WALNUT CREEK -- Parking meters are starting to sprout up in private downtown parking garages.
Meters have gone in at Plaza Escuela, the home of Cheesecake Factory and Forever 21, but parking managers for the private lots say the meters are meant to push employees to park on the upper levels of the garages. In fact, 85 percent of the parking will remain free, according to Walnut Creek parking giant Regional Parking.
The meters were put in last month.
Before that, "It was a mess and people couldn't even get a quick takeout burrito," said Robert Power, owner of Regional Parking, which manages the garages. "The intent with the meters is to open up the ground level."
These garages are not city-owned. The meters charge $2 an hour, the same as the city may soon charge at its downtown street meters. The city-owned garages charge 50 cents an hour and are underutilized, according to city officials.
The Regional Parking garages, including Broadway Pointe (where Il Fornaio is located), is a parking option customers are used to being free. But to have the entire garage free was affecting businesses -- especially places suck as Ike's, Starbucks and Chipolte, which rely on quick in-and-out customers, Power said -- because customers won't go to a lot if they feel they never can find a spot there.
One of the biggest problems is downtown employees parking on the lower levels of the downtown garages. Aerial shots of downtown Walnut Creek often show plenty of parking on the roofs of the various parking garages, he said.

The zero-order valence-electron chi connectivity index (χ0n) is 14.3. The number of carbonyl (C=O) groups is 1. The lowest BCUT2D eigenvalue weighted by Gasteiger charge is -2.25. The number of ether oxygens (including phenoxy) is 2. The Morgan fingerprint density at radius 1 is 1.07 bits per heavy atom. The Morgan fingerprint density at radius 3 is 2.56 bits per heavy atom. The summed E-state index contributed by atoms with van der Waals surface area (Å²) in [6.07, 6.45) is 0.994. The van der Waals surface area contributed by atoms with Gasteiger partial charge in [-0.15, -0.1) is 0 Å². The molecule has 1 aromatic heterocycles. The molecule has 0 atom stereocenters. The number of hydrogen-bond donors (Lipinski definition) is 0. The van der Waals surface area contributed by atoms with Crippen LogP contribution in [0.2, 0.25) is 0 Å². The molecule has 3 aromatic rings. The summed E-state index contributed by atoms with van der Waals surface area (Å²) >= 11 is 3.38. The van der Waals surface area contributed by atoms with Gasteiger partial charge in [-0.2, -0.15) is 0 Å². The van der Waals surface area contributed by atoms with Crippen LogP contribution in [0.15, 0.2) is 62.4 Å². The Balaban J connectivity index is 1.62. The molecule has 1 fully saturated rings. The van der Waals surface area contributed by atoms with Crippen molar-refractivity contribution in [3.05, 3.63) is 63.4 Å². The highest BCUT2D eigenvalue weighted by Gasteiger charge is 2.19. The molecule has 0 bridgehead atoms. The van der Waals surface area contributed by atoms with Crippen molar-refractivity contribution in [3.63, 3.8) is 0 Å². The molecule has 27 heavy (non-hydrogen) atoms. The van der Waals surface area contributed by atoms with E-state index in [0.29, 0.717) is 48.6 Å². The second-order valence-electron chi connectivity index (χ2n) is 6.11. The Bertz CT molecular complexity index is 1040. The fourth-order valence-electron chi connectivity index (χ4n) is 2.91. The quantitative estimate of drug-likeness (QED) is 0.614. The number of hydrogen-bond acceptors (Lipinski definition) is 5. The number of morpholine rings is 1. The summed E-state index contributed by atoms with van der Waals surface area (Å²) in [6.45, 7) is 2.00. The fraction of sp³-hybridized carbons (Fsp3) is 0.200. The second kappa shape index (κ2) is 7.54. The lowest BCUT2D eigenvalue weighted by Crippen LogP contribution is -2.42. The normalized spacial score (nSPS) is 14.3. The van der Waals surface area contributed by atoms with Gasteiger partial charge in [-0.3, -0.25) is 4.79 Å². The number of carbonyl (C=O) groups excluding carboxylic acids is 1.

For years Regional Parking has strived to have an 85 percent occupancy rate in its garages, with 15 percent availability. This parking management strategy is also what Walnut Creek officials have sought, and they may make some major changes -- like increasing rates and changing meter hours -- to get to that 85 percent.
"Plaza Escuela is the first downtown retail parking garage to charge for parking," said Matt Huffaker, who oversees parking for the city. "We have received questions from the public regarding why the meters were installed."
Power understands that the new meters may irritate some, and in fact people are speaking out on local blogs angry about the changes. Power stresses that the other levels of the garages will remain free. And the revenue from the meters will be used to help beautify the property such as new lightening to brighten up the garages and the addition of music and flowers, he said. There are also plans to install a space counter, so drivers know how many spaces are available, Power said.
"We want to add ambience and make it more inviting ... more like you are arriving at a five-star restaurant," he said.
And don't be surprised if meters also come to the small lower level at Broadway Pointe; that may happen soon. Besides the city garages and Regional, the other garages such as those owned by Broadway Plaza are still completely free.
As for whether this will help push people into the city's underutilized garages, Huffaker is unsure.
"The city purposefully charges a low rate ... in our city garages to encourage people to use them," he said. "If more people park in the city garages and free-up prime downtown parking spaces, we see that as a good thing."
These private metered garages are likely not the only change Walnut Creek parkers will see in the near future.
On Friday at a Walnut Creek City Council retreat, city leaders will discuss parking changes, including rate hikes, free one-hour parking in the Broadway garage and expanding on-street parking meter hours, to 10 a.m. to 8 p.m. from 9 a.m. to 5 p.m. The council will also discuss the use of parking revenue to be used for downtown improvements, enhanced downtown police services and Lesher Center programming. Parking money going toward the Lesher Center has not been supported by the Transportation Commission.
Depending on council direction, all of that would come back to a regular City Council meeting for approval in December.
Contact Elisabeth Nardi at 925-952-2617. Follow her at Twitter.com/enardi10.